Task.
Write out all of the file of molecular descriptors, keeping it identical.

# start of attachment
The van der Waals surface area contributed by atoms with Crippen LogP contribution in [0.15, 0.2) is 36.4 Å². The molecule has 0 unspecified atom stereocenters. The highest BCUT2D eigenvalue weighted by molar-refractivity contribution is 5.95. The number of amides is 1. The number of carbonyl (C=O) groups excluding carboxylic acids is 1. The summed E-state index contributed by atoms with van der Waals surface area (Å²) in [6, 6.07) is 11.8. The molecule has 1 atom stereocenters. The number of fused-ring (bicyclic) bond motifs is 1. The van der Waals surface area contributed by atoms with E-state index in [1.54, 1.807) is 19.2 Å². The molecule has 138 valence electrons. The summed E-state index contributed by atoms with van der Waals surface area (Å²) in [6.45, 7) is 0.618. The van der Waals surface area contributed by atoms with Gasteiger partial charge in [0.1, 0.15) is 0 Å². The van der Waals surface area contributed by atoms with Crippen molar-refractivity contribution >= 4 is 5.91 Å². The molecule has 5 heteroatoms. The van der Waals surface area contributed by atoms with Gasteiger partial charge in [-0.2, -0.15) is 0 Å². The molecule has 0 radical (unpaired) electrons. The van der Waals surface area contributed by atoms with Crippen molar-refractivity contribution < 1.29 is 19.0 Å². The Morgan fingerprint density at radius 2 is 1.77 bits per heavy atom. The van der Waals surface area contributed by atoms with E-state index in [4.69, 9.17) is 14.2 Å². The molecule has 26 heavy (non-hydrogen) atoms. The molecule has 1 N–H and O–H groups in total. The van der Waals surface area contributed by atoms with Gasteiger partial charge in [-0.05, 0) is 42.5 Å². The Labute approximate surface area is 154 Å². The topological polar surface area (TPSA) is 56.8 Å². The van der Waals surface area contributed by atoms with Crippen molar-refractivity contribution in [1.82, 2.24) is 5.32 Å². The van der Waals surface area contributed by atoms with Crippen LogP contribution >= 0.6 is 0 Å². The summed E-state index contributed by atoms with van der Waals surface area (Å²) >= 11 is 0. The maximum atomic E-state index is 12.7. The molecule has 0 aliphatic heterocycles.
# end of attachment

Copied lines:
The van der Waals surface area contributed by atoms with Crippen LogP contribution in [0.15, 0.2) is 36.4 Å². The molecule has 0 unspecified atom stereocenters. The highest BCUT2D eigenvalue weighted by molar-refractivity contribution is 5.95. The number of amides is 1. The number of carbonyl (C=O) groups excluding carboxylic acids is 1. The summed E-state index contributed by atoms with van der Waals surface area (Å²) in [6, 6.07) is 11.8. The molecule has 1 atom stereocenters. The number of fused-ring (bicyclic) bond motifs is 1. The van der Waals surface area contributed by atoms with E-state index in [1.54, 1.807) is 19.2 Å². The molecule has 138 valence electrons. The summed E-state index contributed by atoms with van der Waals surface area (Å²) in [6.45, 7) is 0.618. The van der Waals surface area contributed by atoms with Gasteiger partial charge in [0.1, 0.15) is 0 Å². The van der Waals surface area contributed by atoms with Crippen molar-refractivity contribution >= 4 is 5.91 Å². The molecule has 5 heteroatoms. The van der Waals surface area contributed by atoms with Gasteiger partial charge in [-0.2, -0.15) is 0 Å². The molecule has 0 radical (unpaired) electrons. The van der Waals surface area contributed by atoms with Crippen molar-refractivity contribution < 1.29 is 19.0 Å². The Morgan fingerprint density at radius 2 is 1.77 bits per heavy atom. The van der Waals surface area contributed by atoms with E-state index in [4.69, 9.17) is 14.2 Å². The molecule has 26 heavy (non-hydrogen) atoms. The molecule has 1 N–H and O–H groups in total. The van der Waals surface area contributed by atoms with Gasteiger partial charge in [-0.05, 0) is 42.5 Å². The Labute approximate surface area is 154 Å². The topological polar surface area (TPSA) is 56.8 Å². The van der Waals surface area contributed by atoms with Crippen molar-refractivity contribution in [1.82, 2.24) is 5.32 Å². The van der Waals surface area contributed by atoms with Crippen LogP contribution >= 0.6 is 0 Å². The summed E-state index contributed by atoms with van der Waals surface area (Å²) >= 11 is 0. The maximum atomic E-state index is 12.7. The molecule has 0 aliphatic heterocycles.